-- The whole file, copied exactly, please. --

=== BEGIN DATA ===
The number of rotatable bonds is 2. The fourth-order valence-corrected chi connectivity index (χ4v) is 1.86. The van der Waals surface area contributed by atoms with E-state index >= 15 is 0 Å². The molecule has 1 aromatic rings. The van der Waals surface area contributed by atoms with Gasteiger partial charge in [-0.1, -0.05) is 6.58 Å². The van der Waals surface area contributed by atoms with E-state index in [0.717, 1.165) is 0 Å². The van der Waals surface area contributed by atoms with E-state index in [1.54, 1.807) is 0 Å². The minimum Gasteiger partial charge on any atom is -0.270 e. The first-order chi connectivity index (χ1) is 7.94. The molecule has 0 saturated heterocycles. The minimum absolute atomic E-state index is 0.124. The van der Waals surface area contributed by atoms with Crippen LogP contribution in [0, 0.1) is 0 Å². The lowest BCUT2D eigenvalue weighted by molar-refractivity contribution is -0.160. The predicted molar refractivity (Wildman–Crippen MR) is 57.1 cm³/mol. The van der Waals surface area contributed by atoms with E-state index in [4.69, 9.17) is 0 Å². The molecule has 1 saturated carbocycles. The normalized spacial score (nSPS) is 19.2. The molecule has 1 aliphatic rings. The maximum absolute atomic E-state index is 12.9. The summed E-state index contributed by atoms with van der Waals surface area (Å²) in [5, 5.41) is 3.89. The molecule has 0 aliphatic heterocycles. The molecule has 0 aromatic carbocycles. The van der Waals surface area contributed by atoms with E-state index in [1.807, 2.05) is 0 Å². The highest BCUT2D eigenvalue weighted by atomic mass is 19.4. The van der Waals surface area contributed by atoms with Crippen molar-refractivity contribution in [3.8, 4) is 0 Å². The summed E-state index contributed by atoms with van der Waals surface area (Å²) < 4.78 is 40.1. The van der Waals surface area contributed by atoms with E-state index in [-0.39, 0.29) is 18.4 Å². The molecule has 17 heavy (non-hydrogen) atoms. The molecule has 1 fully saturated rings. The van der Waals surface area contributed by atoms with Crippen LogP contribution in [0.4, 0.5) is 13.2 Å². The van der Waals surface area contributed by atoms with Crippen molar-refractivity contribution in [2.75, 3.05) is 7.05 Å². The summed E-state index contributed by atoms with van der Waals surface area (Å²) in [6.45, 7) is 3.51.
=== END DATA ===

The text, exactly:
The number of rotatable bonds is 2. The fourth-order valence-corrected chi connectivity index (χ4v) is 1.86. The van der Waals surface area contributed by atoms with E-state index >= 15 is 0 Å². The molecule has 1 aromatic rings. The van der Waals surface area contributed by atoms with Gasteiger partial charge in [-0.1, -0.05) is 6.58 Å². The van der Waals surface area contributed by atoms with E-state index in [0.717, 1.165) is 0 Å². The van der Waals surface area contributed by atoms with E-state index in [1.54, 1.807) is 0 Å². The minimum Gasteiger partial charge on any atom is -0.270 e. The first-order chi connectivity index (χ1) is 7.94. The molecule has 0 saturated heterocycles. The minimum absolute atomic E-state index is 0.124. The van der Waals surface area contributed by atoms with Crippen LogP contribution in [0, 0.1) is 0 Å². The lowest BCUT2D eigenvalue weighted by molar-refractivity contribution is -0.160. The predicted molar refractivity (Wildman–Crippen MR) is 57.1 cm³/mol. The van der Waals surface area contributed by atoms with E-state index in [4.69, 9.17) is 0 Å². The molecule has 1 saturated carbocycles. The normalized spacial score (nSPS) is 19.2. The molecule has 1 aliphatic rings. The maximum absolute atomic E-state index is 12.9. The summed E-state index contributed by atoms with van der Waals surface area (Å²) in [5, 5.41) is 3.89. The molecule has 0 aliphatic heterocycles. The molecule has 0 aromatic carbocycles. The van der Waals surface area contributed by atoms with E-state index in [1.807, 2.05) is 0 Å². The highest BCUT2D eigenvalue weighted by atomic mass is 19.4. The van der Waals surface area contributed by atoms with Crippen molar-refractivity contribution in [3.8, 4) is 0 Å². The summed E-state index contributed by atoms with van der Waals surface area (Å²) < 4.78 is 40.1. The van der Waals surface area contributed by atoms with E-state index in [-0.39, 0.29) is 18.4 Å². The molecule has 17 heavy (non-hydrogen) atoms. The molecule has 1 fully saturated rings. The van der Waals surface area contributed by atoms with Crippen LogP contribution in [0.4, 0.5) is 13.2 Å². The van der Waals surface area contributed by atoms with Crippen molar-refractivity contribution in [2.75, 3.05) is 7.05 Å². The summed E-state index contributed by atoms with van der Waals surface area (Å²) in [6.45, 7) is 3.51.